Sarajevo

Sarajevo

Sarajevo

Sarajevo (pronounced [sǎraje̞ʋo̞]) is the capital and largest city of Bosnia and Herzegovina, with an estimated population of over 310,605 people within its administrative limits. It is also the capital of the Federation of Bosnia and Herzegovina entity, as well as the center of the Sarajevo Canton, which has a population of 436,572.

Sarajevo is located in the Sarajevo valley of Bosnia, surrounded by the Dinaric Alps and situated along the Miljacka River in the heart of Southeastern Europe and the Balkans.


Sarajevo is the leading business and cultural centre of Bosnia and Herzegovina, and its influences in politics, education, entertainment, media, fashion, science, and the arts contribute to its status as Bosnia and Herzegovina's major economic centre.


The city is historically famous for its traditional religious diversity, with adherents of Islam, Orthodoxy, Catholicism and Judaism coexisting there for centuries. Due to this long and rich history of religious diversity, Sarajevo is often called the "Jerusalem of Europe or "Jerusalem of the Balkans".


Although settlement in the area stretches back to prehistoric times, the modern city arose as an Ottoman stronghold in the 15th century. Sarajevo has attracted international attention several times throughout its history. In 1885 Sarajevo was the first city in Europe and the second city in the world to have a full-time electric tram network running through the city, the first being San Francisco, California.

In 1914 it was the site of the assassination of the Archduke of Austria that sparked World War I. Seventy years later, it hosted the 1984 Winter Olympics. For nearly four years, from 1992–1996, the city suffered from a siege during the Bosnian War for independence.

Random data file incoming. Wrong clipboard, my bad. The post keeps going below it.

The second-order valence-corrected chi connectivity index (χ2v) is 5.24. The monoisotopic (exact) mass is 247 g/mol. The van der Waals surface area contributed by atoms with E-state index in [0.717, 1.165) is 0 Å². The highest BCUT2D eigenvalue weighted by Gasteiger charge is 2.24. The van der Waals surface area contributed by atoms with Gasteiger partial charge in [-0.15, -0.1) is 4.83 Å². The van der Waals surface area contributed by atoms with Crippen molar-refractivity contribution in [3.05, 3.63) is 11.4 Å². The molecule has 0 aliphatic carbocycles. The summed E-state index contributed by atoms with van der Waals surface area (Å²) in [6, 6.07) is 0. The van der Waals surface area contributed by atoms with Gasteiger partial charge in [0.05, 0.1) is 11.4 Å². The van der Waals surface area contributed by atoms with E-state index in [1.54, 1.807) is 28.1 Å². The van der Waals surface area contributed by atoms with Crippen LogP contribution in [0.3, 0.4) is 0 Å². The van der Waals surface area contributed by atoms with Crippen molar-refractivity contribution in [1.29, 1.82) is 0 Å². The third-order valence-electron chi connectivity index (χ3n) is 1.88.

Today the city is undergoing post-war reconstruction, and is the fastest growing city in Bosnia and Herzegovina. The travel guide series, Lonely Planet, has named Sarajevo as the 43rd best city in the world, and in December 2009 listed Sarajevo as one of the top ten cities to visit in 2010.
In 2011 Sarajevo was the first city outside the European Union to be nominated for the European Capital of Culture in 2014.

Ottoman era

Sarajevo was founded by the Ottoman Empire in the 1450s upon its conquest of the region, with 1461 used as the city's founding date. The first Ottoman governor of Bosnia, Isa-Beg Ishaković, transformed the cluster of villages into a city and state capitol by building a number of key structures, including a mosque, a closed marketplace, a public bath, a hostel, and of course the governor's castle ("Saray") which gave the city its present name.

The mosque was named "Careva Džamija" (the Tsar's Mosque) in honor of the Sultan Mehmed II. With the improvements Sarajevo quickly grew into the largest city in the region. Many Christians converted to Islam at this time. The settlement was established as a city, named Bosna-Saraj, around the citadel in 1461. The name Sarajevo is derived from Turkish saray ovası, meaning the field around saray.


Under leader such as the second governor Gazi Husrev-beg, Sarajevo grew at a rapid rate. (Husrev-beg greatly shaped the physical city, as most of what is now the Old Town was built during his reign.) Sarajevo became known for its large marketplace and numerous mosques, which by the middle of the 16th century numbered more than 100. At the peak of the empire, Sarajevo was the biggest and most important Ottoman city in the Balkans after Istanbul.

By 1660, the population of Sarajevo was estimated to be over 80,000. By contrast, Belgrade in 1838 had 12,963 inhabitants, and Zagreb as late as 1851 had 14,000 people. As political conditions changed, Sarajevo was the site of warfare.